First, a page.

''We have so many fellow citizens who have simply given up being heard,'' he said. The current political dialogue of ''liberals versus conservatives is so narrow and truncated. There is a deep need for truth telling. We really need to examine closely some of the basic assumptions and presuppositions. And I am not just talking about political positions, but the very framework in which dialogue takes place.''
West is most critical of the mainstream news media for its failure to provide a platform for diverse voices and its inability to provide in-depth analysis and meaningful discussion on political issues. ''We have pundits yelling at each other,'' West said, adding that today's news organizations are driven by ratings and profits and not truth telling.
In addition to addressing current concerns in ''Democracy Matters,'' West takes on the issues of the day in a newly released two-disc hip-hop CD called ''Street Knowledge.'' It is a collection of teachings set to R&B and hip-hop rhythms.
''I have a commitment to reach young people, to bridge the generation gap,'' West said about employing hip-hop as a vehicle for conveying his scholarship. ''I take very seriously the world of young people and you can't do that without taking their idioms seriously. Certainly hip-hop culture and rap music are dominant idioms.''
Bridging the gap
Three freshmen in West's African-American cultural practices class, Kelechi Ezie, Misan Ikomi and Lindsay Booker, agreed that their professor seemed more accessible because of his affinity and understanding of their generation's ideals and youth culture. ''It's nice that he draws connections between our modern ideas and relates them to the historical ones we are reading about,'' Booker said.
André Benjamin, known as André 3000, a member of the rap duo OutKast, agreed that West is effective in bonding with young people. During the summer break, West participated in a Norman Lear-produced HBO documentary with Benjamin about voting and civic duty. The two were filmed strolling on campus as West counseled Benjamin on the importance of youth becoming politically and socially aware.
''When meeting with Dr. West, he clearly helped me understand how every generation is connected and responsible for the next,'' Benjamin said. ''He's a perfect example of a well rounded man in a time when strong male role models are rare. I left the meeting feeling if more young minds respected history we would enter our futures with better understanding.''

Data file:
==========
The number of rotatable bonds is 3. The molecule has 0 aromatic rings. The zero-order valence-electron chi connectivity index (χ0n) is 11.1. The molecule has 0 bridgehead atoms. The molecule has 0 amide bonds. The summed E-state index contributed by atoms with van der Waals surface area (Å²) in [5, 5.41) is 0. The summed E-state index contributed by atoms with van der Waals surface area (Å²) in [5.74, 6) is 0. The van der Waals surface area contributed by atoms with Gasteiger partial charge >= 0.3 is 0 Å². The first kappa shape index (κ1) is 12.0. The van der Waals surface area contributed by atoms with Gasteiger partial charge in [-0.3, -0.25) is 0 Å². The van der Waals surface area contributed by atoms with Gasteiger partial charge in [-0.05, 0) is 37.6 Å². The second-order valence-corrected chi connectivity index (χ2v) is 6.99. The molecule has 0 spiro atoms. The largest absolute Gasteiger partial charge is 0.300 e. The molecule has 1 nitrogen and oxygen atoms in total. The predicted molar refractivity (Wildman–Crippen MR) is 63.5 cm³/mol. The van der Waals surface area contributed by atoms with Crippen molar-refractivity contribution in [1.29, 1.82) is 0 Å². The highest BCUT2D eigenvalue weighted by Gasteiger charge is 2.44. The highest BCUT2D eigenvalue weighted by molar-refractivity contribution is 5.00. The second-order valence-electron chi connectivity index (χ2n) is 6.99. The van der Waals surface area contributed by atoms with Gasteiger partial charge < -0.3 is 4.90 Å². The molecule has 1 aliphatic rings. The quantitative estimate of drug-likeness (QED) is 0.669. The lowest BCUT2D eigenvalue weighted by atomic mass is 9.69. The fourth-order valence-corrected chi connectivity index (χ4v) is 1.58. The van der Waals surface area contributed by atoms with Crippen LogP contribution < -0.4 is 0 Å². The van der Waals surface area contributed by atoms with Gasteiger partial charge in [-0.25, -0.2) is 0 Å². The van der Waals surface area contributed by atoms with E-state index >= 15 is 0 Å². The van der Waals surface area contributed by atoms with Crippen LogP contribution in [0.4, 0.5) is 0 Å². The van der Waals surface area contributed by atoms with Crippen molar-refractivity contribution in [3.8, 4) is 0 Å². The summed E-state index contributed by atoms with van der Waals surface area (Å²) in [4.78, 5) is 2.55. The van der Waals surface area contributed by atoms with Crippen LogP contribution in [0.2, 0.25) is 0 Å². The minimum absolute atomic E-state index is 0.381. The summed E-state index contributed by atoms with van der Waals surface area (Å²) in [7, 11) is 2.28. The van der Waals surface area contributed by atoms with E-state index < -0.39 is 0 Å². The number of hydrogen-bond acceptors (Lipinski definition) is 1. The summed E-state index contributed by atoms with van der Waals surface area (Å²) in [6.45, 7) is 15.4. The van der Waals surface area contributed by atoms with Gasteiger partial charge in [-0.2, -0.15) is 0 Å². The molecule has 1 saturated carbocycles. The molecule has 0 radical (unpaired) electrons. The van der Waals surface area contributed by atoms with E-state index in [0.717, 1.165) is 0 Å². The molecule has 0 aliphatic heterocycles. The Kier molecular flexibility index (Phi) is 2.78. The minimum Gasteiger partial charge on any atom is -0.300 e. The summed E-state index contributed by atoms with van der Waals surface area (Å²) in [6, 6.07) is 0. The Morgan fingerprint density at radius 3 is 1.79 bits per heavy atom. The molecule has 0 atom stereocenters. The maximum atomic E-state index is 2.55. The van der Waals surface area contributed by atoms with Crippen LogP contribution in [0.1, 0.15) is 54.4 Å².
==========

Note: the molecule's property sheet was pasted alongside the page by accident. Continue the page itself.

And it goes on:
''It's a beautiful thing to be able to have a dialogue with André of OutKast,'' West said. ''Here is someone who has so much to say and so much influence over the younger generation. Just to be able to have that kind of dialogue -- to gain both his concern and respect and for him to see mine -- are exemplary of trying to deal with that generation gap. He ends up reading more social and cultural criticism as an artist. In the same way, I end up being able to listen to both his art and the art of his generation. I think that type of dialogue is Socratic to the core.''
Delving into the entertainment world is just another way of reaching people, West said, acknowledging the criticism he has encountered, in particular for his forays into the hip-hop culture, which led to his decision to return to the University in 2002.
Since coming back to Princeton, he said he has felt free to pursue all of his divergent interests. ''[President] Shirley Tilghman embraces the vision of Princeton relating to the world and that's been very important to me,'' West said. ''It allows me to do my work in the academy, and take seriously its standards of excellence and relate what I'm doing to the larger world.''
Although criticized for his ubiquitous style of public intellectualism, West said he gets tremendous encouragement not just from his peers in the academy -- he is the recipient of 20 honorary degrees including one this year from the University of Paris -- but from people he meets in public.
''It's the ordinary people, the brother in the barber shop or a sister in a store, when they come up and say, 'You are teaching and enlightening me.' That's the highest compliment.''